In any case, the way it works is fairly simple. piAttribIList is a list of integer attributes. Every two elements in the list is an attribute/value pair. The attribute "0" represents the end of the list, and it doesn't need a value after it. You can pass NULL if you wish; this function will act as if you passed an empty list.

Similarly, pfAttribFList is a list of floating-point attributes. Every two elements in the list is an attribute/value pair. How do you put the attributes (which are integers) in a float list? Very carefully. You need to static-cast them (if you're using C++) or do other trickery to make C keep the bit-pattern between the integer and float form the same.

The nMaxFormats is the maximum number of formats that will be stored in piFormats. Therefore, piFormats should be a list of at least that many entries. The nNumFormats is a return value, informing you how many entries were stored in the list.

If this function returns FALSE (not GL_FALSE, but the Windows FALSE. Both are just 0, though), then the code failed to find an appropriate pixel format. Despite not finding a pixel format, the piFormats list is left in an undefined state (translation: the implementation is free to change stuff in it even if it failed). If the return value is not FALSE, the function worked and you have pixel format numbers.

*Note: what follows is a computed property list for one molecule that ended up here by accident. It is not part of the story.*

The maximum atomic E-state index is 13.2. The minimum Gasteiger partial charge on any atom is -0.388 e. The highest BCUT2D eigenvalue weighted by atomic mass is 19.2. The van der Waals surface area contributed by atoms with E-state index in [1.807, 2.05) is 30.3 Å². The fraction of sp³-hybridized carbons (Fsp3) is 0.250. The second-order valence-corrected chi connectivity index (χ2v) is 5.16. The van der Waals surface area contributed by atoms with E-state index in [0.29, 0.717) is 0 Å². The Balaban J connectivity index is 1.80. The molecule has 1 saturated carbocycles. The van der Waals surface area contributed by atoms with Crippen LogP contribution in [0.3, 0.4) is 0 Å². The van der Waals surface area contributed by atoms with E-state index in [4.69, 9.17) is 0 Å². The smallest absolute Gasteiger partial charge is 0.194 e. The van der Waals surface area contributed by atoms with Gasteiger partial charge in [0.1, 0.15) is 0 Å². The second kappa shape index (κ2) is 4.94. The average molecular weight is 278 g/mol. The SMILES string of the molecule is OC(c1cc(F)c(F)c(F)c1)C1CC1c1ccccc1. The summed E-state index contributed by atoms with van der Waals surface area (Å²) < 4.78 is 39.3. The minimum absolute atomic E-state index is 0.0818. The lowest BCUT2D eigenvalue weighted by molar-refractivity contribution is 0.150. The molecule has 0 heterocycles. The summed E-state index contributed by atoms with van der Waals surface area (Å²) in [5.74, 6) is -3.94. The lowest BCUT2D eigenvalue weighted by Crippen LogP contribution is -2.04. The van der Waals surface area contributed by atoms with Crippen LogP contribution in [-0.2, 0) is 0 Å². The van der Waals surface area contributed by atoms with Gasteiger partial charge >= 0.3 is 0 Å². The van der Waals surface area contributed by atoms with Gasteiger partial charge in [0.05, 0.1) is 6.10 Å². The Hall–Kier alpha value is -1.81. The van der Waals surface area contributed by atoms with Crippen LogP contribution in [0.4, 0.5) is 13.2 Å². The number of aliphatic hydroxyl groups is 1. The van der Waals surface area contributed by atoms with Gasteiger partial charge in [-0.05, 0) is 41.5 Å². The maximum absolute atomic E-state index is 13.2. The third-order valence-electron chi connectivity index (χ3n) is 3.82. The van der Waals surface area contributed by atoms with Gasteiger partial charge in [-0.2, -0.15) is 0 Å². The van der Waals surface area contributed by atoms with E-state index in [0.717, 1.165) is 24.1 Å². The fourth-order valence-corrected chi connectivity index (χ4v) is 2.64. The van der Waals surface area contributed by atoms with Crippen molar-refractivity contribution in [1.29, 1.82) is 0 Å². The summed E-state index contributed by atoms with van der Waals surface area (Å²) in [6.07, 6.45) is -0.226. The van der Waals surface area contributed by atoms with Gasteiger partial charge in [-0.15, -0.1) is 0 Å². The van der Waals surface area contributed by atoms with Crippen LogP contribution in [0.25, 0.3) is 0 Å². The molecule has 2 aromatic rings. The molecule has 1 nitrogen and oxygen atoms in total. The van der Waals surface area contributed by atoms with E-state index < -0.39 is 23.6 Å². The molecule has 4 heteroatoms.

Here is an example of this function that should produce a near-equivalent list of pixel formats as our above code:

const int attribList[] =
    0, // End

int pixelFormat;
UINT numFormats;

wglChoosePixelFormatARB(hdc, attribList, NULL, 1, &pixelFormat, &numFormats);

There are a number of extensions that have added new attributes for this function. The important ones that you might want to use are:

Once you have a pixel format number, you can set it just like any pixel format with SetPixelFormat.

Create Context with Attributes

OpenGL 3.0 and above created a deprecation and removal model for getting rid of old, legacy functionality. However, it also created a bit of a problem. In previous OpenGL versions, the new version was a strict superset of the old. Therefore, if you wanted a 1.5 context and got a 2.0 context, that was fine; you just got extra functionality you didn't use. Once the possibility of removing old functionality came into being, that was no longer viable.

Thus, the extension WGL_ARB_create_context was made. It exposes a new function to replace wglCreateContext. Much like wglChoosePixelFormatARB, it adds an extensibility mechanism to the system that makes it possible to extend the options for context creation.